LUBBOCK- Lubbock's economy started 2016 with a slight decline in its Economic Index, dipping to 144.7 in January compared to December 2015's 145.2 index.
The January decrease marks the end of 11 straight months of increases, according to Lubbock National Bank, which maintains the monthly index.
Lubbock's real general spending was down slightly compared to January 2015 levels, along with spending on auto purchases and the number of new housing construction permits.
Those decreases in the Lubbock market has caused the decline in the economic index, but the index is higher compared to the same time last year, with January's 144.7 index up 2.9 percent from January 2015's 140.6.
"The Lubbock economy went down as far as index is concerned, which is just a very small movement," said Chip Gilmour, Lubbock National Bank senior vice president. "When you consider you have 11 months of increases, to see it stabilize a little bit is expected. The rest of this year looks good for Lubbock."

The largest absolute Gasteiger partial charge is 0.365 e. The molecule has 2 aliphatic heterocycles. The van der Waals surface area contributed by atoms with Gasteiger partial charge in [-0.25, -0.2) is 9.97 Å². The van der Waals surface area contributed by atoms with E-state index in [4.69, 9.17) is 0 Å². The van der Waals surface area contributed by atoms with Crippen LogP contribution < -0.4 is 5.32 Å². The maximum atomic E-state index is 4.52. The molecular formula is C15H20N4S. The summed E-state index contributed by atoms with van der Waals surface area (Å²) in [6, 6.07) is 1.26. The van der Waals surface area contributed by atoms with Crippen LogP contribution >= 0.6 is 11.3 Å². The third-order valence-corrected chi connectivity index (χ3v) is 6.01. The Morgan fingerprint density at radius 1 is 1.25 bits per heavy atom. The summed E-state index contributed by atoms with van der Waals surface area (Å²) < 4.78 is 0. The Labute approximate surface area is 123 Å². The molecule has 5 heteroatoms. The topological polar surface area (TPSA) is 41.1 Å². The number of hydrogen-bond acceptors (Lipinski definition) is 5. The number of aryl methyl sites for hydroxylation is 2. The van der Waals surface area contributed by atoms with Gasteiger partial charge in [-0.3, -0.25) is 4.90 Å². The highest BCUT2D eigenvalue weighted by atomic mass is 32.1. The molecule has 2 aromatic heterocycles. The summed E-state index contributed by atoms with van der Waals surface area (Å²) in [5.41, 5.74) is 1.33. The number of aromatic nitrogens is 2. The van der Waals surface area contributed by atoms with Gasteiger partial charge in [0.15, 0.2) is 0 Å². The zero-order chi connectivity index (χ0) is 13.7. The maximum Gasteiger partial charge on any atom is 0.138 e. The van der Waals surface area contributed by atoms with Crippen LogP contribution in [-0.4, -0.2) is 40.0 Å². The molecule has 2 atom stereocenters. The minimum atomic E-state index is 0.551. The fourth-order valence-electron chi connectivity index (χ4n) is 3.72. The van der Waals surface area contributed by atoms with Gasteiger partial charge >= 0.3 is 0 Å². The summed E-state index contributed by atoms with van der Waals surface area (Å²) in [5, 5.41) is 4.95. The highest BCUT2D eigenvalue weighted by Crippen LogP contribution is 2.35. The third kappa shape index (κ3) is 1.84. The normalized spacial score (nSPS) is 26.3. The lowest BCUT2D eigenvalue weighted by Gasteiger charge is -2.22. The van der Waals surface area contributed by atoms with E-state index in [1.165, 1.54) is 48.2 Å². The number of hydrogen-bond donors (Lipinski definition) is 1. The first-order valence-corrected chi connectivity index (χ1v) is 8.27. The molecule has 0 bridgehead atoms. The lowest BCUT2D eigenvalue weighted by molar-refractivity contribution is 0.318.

Record building permit activity in January and Lubbock's low unemployment rate for the month were the strongest economic indicators in the index report.
About $84.3 million in building permits were issued in January, which outpaced January 2015's permit valuation of about $51 million.
The more than $84 million spent on building permits in January is the highest on record for that month.
Lubbock's unemployment rate started 2016 at 3.3 percent, which is lower than January 2015's 3.6 percent.
January's 3.3 percent rate is the lowest for that month recorded since January 1999's 3 percent.
However, new home construction and retail sales were down.
New home construction permits were down 15.6 percent in January compared to the same month last year.
"New home permits are down a little bit, but the number of home sales is up 5 percent from last year and the average cost of a home in Lubbock is $166,000, which is up from $160,000 a year ago," Gilmour said.
About 65 new home permits were issued in January and around 212 homes were sold.
George McMahan, a Lubbock housing developer, said it's typical for housing construction to slow during the fall and winter seasons.
McMahan said just a few years ago home construction was booming as Lubbock was recovering from the 2008 recession.